Other federal recommendations seem unlikely, such as Congress passing Medicare for All or expanding access to all immigrants regardless of immigration status.
But one suggestion that would target Indiana, specifically, would be a suggested federal requirement for states to increase their reimbursement rates for Medicaid providers. As stakeholders battled out the cause of Indiana’s high health care costs in the recently ended legislative session, nearly everyone agreed that the state didn’t pay enough for Medicaid providers.
In response, lawmakers included a provision in the budget to create an interim study committee to analyze the issue and compare Indiana’s Medicaid reimbursement rates with other states. Following the “equalization” of reimbursement rates, some providers will see increases in the coming months, as passed by lawmakers last month.
Other state-specific recommendations included designating an “unwinding czar” to coordinate with community outreach programs and hiring sufficient staff to reduce wait times.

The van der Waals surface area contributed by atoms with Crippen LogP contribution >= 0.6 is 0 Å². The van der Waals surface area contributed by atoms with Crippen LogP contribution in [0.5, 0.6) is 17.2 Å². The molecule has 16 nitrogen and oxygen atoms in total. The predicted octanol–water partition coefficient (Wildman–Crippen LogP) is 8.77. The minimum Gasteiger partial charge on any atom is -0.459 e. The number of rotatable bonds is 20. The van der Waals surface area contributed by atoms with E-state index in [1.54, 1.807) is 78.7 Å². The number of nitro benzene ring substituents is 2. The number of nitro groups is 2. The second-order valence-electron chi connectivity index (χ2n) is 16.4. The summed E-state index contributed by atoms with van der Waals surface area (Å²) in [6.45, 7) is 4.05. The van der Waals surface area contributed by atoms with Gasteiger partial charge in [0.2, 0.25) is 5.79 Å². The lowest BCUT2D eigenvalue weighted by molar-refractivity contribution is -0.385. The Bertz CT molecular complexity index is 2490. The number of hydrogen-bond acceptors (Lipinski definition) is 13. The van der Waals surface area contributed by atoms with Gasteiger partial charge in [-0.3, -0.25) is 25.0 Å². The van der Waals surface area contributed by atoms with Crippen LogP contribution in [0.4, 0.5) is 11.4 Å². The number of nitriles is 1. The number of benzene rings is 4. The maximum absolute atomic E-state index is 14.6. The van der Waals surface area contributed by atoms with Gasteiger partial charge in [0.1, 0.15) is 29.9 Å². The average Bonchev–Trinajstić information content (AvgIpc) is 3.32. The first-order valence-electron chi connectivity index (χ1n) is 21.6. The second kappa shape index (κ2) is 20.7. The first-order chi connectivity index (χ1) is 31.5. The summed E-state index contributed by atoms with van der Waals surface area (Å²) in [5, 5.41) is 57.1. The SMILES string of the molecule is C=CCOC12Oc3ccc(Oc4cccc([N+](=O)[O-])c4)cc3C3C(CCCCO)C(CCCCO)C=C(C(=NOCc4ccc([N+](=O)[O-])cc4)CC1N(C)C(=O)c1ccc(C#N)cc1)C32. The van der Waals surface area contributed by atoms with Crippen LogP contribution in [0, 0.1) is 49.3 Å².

“If staff recruitment is a problem, raise wages for call center and other agency workers (emphasis in the original),” the report said.
In terms of call wait times, more than two-fifths of Hoosiers, 44.1%, reported long call wait times when attempting to navigate application or renewal challenges – the third-highest rate in the nation.
Some country-wide respondents reported waiting on the phone for up to 11 hours behind 187 other callers.
Additionally, renewal and initial application processes could be easier and automated – reducing staff workload while easing the pathways for applicants.
The disenrollment of 53,000 Hoosiers, mostly for “procedural reasons,” demonstrates the need for Medicaid reform in Indiana, according to Tracey Hutchings-Goetz, the communication and policy director of Hoosier Action.
“Confusing notices, arbitrary rules and unnecessary red tape are fueling of potential crisis of uninsurance which threatens Hoosier health, the workforce and the future of our kids,” Hutchings-Goetz said in a statement. “… For over 2 million Hoosier kids, adults and people with disabilities, Medicaid provides the essential health care coverage we all need to get and stay well.”
Hoosier Action projected that more than 600,000 Hoosier Medicaid recipients could lose insurance coverage without action from FSSA, noting that other states saw smaller numbers fall off the rolls over the previous month and also reported fewer problems applying or renewing.
“We hope to work with FSSA and hope that they will take both swift action to reduce procedural disenrollments,” Hutchings-Goetz concluded. “As well as longer term changes to increase access to care.”